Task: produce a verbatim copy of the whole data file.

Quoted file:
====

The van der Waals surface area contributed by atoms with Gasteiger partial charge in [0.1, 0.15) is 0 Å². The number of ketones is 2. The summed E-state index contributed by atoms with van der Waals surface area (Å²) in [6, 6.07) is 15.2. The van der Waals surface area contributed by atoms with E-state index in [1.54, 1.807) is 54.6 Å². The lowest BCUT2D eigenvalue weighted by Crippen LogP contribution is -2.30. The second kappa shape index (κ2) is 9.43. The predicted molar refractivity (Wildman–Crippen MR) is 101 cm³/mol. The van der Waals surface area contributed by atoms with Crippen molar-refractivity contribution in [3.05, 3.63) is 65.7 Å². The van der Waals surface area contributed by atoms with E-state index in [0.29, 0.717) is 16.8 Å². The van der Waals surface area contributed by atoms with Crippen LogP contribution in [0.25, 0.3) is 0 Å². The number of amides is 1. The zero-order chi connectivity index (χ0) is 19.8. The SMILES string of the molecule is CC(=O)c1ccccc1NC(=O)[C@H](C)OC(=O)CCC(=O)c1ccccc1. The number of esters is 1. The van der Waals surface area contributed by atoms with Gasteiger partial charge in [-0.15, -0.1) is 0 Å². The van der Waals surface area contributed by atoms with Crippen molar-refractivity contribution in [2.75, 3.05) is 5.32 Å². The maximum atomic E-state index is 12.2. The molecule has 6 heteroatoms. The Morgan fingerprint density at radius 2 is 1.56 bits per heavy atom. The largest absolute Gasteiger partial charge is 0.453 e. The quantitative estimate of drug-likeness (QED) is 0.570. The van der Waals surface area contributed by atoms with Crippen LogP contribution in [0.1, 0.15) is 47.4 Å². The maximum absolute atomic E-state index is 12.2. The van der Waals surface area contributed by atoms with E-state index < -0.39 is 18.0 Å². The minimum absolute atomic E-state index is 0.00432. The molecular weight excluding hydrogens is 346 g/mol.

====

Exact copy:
The van der Waals surface area contributed by atoms with Gasteiger partial charge in [0.1, 0.15) is 0 Å². The number of ketones is 2. The summed E-state index contributed by atoms with van der Waals surface area (Å²) in [6, 6.07) is 15.2. The van der Waals surface area contributed by atoms with E-state index in [1.54, 1.807) is 54.6 Å². The lowest BCUT2D eigenvalue weighted by Crippen LogP contribution is -2.30. The second kappa shape index (κ2) is 9.43. The predicted molar refractivity (Wildman–Crippen MR) is 101 cm³/mol. The van der Waals surface area contributed by atoms with Crippen molar-refractivity contribution in [3.05, 3.63) is 65.7 Å². The van der Waals surface area contributed by atoms with E-state index in [0.29, 0.717) is 16.8 Å². The van der Waals surface area contributed by atoms with Crippen LogP contribution in [0.25, 0.3) is 0 Å². The number of amides is 1. The zero-order chi connectivity index (χ0) is 19.8. The SMILES string of the molecule is CC(=O)c1ccccc1NC(=O)[C@H](C)OC(=O)CCC(=O)c1ccccc1. The number of esters is 1. The van der Waals surface area contributed by atoms with Gasteiger partial charge in [-0.15, -0.1) is 0 Å². The van der Waals surface area contributed by atoms with Crippen molar-refractivity contribution in [2.75, 3.05) is 5.32 Å². The maximum atomic E-state index is 12.2. The molecule has 6 heteroatoms. The Morgan fingerprint density at radius 2 is 1.56 bits per heavy atom. The largest absolute Gasteiger partial charge is 0.453 e. The quantitative estimate of drug-likeness (QED) is 0.570. The van der Waals surface area contributed by atoms with Crippen LogP contribution in [0.1, 0.15) is 47.4 Å². The maximum absolute atomic E-state index is 12.2. The van der Waals surface area contributed by atoms with E-state index < -0.39 is 18.0 Å². The minimum absolute atomic E-state index is 0.00432. The molecular weight excluding hydrogens is 346 g/mol.